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Speckle Imaging Characterization of Radial Velocity Exoplanet Systems

Dalba, Paul A. and Kane, Stephen R. and Howell, Steve B. and Horch, Elliott P. and Li, Zhexing and Hirsch, Lea A. and Burt, Jennifer and Brandt, Timothy D. and Močnik, Teo and Henry, Gregory W. and Everett, Mark E. and Rosenthal, Lee J. and Howard, Andrew W. (2021) Speckle Imaging Characterization of Radial Velocity Exoplanet Systems. Astronomical Journal, 161 (3). Art. No. 123. ISSN 0004-6256. doi:10.3847/1538-3881/abd6ed.

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We conducted speckle imaging observations of 53 stellar systems that were members of long-term radial velocity (RV) monitoring campaigns and exhibited substantial accelerations indicative of planetary or stellar companions in wide orbits. Our observations were made with blue and red filters using the Differential Speckle Survey Instrument at Gemini-South and the NN-Explore Exoplanet Stellar Speckle Imager at the WIYN telescope. The speckle imaging identifies eight luminous companions within 2'' of the primary stars. In three of these systems—HD 1388, HD 87359, and HD 104304—the properties of the imaged companion are consistent with the RV measurements, suggesting that these companions may be associated with the primary and the cause of the RV variation. For all 53 stellar systems, we derive differential magnitude limits (i.e., contrast curves) from the imaging. We extend this analysis to include upper limits on companion mass in systems without imaging detections. In 25 systems, we rule out companions with masses greater than 0.2 M⊙, suggesting that the observed RV signals are caused by late-M dwarfs or substellar (potentially planetary) objects. On the other hand, the joint RV and imaging analysis almost entirely rules out planetary explanations of the RV signal for HD 19522 and suggests that the companion must have an angular separation below a few tenths of an arcsecond. This work highlights the importance of combined RV and imaging observations for characterizing the outer regions of nearby planetary systems.

Item Type:Article
Related URLs:
URLURL TypeDescription Paper
Dalba, Paul A.0000-0002-4297-5506
Kane, Stephen R.0000-0002-7084-0529
Howell, Steve B.0000-0002-2532-2853
Horch, Elliott P.0000-0003-2159-1463
Li, Zhexing0000-0002-4860-7667
Hirsch, Lea A.0000-0001-8058-7443
Burt, Jennifer0000-0002-0040-6815
Brandt, Timothy D.0000-0003-2630-8073
Močnik, Teo0000-0003-4603-556X
Henry, Gregory W.0000-0003-4155-8513
Everett, Mark E.0000-0002-0885-7215
Rosenthal, Lee J.0000-0001-8391-5182
Howard, Andrew W.0000-0001-8638-0320
Additional Information:© 2021 The American Astronomical Society. Received 2020 November 3; revised 2020 December 23; accepted 2020 December 26; published 2021 February 16. The authors thank the anonymous referee for the thoughtful comments that improved the quality and clarity of this work. P.D. acknowledges support from a National Science Foundation Astronomy and Astrophysics Postdoctoral Fellowship under award AST-1903811. G.W.H. acknowledges long-term support from NASA, NSF, Tennessee State University, and the State of Tennessee through its Centers of Excellence program. A portion of this research was carried out at the Jet Propulsion Laboratory, California Institute of Technology, under a contract with the National Aeronautics and Space Administration (80NM0018D0004). Based on observations obtained at the international Gemini Observatory, a program of NSF's NOIRLab, which is managed by the Association of Universities for Research in Astronomy (AURA) under a cooperative agreement with the National Science Foundation on behalf of the Gemini Observatory partnership: the National Science Foundation (United States), National Research Council (Canada), Agencia Nacional de Investigación y Desarrollo (Chile), Ministerio de Ciencia, Tecnología e Innovación (Argentina), Ministério da Ciência, Tecnologia, Inovações e Comunicações (Brazil), and Korea Astronomy and Space Science Institute (Republic of Korea). This research has made use of the NASA Exoplanet Archive, which is operated by the California Institute of Technology, under contract with the National Aeronautics and Space Administration under the Exoplanet Exploration Program. Some of the observations in the paper made use of the NN-EXPLORE Exoplanet and Stellar Speckle Imager (NESSI). NESSI was funded by the NASA Exoplanet Exploration Program and the NASA Ames Research Center. NESSI was built at the Ames Research Center by Steve B. Howell, Nic Scott, Elliott P. Horch, and Emmett Quigley. Facilities: Keck:I (HIRES) - , WIYN (NESSI) - , Gemini:South (DSSI) - .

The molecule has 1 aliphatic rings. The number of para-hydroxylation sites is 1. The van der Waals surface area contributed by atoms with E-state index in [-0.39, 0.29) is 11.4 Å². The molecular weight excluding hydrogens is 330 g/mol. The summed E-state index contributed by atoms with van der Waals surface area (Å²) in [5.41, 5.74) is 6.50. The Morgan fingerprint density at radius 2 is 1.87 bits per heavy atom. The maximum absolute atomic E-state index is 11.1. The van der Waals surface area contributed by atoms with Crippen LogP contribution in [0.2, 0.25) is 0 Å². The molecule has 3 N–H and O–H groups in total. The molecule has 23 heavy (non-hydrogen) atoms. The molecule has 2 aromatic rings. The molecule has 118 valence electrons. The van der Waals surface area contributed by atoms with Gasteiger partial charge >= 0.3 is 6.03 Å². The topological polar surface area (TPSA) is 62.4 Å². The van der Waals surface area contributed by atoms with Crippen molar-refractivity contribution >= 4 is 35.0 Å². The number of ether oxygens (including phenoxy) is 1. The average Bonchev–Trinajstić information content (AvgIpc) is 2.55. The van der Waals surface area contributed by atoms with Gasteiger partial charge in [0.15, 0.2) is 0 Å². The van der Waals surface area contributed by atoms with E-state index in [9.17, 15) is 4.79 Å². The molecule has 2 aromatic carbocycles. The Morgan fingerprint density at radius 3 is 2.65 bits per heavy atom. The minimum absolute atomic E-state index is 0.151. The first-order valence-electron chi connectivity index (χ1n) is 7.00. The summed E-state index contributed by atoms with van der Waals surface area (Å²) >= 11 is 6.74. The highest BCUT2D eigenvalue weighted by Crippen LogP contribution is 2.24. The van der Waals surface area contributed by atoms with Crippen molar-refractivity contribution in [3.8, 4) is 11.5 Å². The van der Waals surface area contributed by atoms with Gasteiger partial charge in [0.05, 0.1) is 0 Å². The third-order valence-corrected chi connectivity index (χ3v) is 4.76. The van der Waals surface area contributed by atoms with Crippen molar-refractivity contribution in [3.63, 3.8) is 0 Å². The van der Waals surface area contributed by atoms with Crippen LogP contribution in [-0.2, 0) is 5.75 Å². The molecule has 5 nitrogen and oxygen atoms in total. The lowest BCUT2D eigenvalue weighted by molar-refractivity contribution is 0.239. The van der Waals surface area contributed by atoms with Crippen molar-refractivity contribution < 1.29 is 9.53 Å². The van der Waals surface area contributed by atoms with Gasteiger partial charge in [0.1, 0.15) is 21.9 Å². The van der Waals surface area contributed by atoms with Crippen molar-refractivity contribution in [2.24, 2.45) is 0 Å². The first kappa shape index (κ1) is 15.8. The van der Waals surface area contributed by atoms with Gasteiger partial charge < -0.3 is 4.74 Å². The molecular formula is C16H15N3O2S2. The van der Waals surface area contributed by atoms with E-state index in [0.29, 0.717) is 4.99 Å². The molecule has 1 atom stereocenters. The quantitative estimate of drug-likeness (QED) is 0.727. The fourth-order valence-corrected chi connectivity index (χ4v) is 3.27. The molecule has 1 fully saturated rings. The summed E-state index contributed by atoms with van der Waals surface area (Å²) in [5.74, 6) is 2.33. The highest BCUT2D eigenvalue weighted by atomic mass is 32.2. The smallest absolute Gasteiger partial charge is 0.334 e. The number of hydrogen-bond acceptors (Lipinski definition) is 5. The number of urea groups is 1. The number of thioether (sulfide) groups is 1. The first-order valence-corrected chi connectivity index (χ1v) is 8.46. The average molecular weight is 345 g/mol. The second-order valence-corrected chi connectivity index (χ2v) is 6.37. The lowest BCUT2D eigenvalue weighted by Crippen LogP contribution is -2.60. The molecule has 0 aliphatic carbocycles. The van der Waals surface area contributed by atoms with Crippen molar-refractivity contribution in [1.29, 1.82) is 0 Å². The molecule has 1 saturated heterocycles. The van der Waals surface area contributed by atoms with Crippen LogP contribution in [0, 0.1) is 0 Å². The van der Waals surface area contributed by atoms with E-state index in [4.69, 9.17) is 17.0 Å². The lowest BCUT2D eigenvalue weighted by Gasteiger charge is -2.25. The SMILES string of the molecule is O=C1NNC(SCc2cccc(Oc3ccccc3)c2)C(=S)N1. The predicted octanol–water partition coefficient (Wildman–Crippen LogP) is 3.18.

Group:Astronomy Department
Funding AgencyGrant Number
NSF Astronomy and Astrophysics FellowshipAST-1903811
Tennessee State UniversityUNSPECIFIED
State of Tennessee Centers of Excellence programUNSPECIFIED
Subject Keywords:Exoplanets; Radial velocity; Direct imaging; Binary stars
Issue or Number:3
Classification Code:Unified Astronomy Thesaurus concepts: Exoplanets (498); Radial velocity (1332); Direct imaging (387); Binary stars (154)
Record Number:CaltechAUTHORS:20210219-113451409
Persistent URL:
Official Citation:Paul A. Dalba et al 2021 AJ 161 123
Usage Policy:No commercial reproduction, distribution, display or performance rights in this work are provided.
ID Code:108121
Deposited By: Tony Diaz
Deposited On:19 Feb 2021 20:42
Last Modified:16 Nov 2021 19:09

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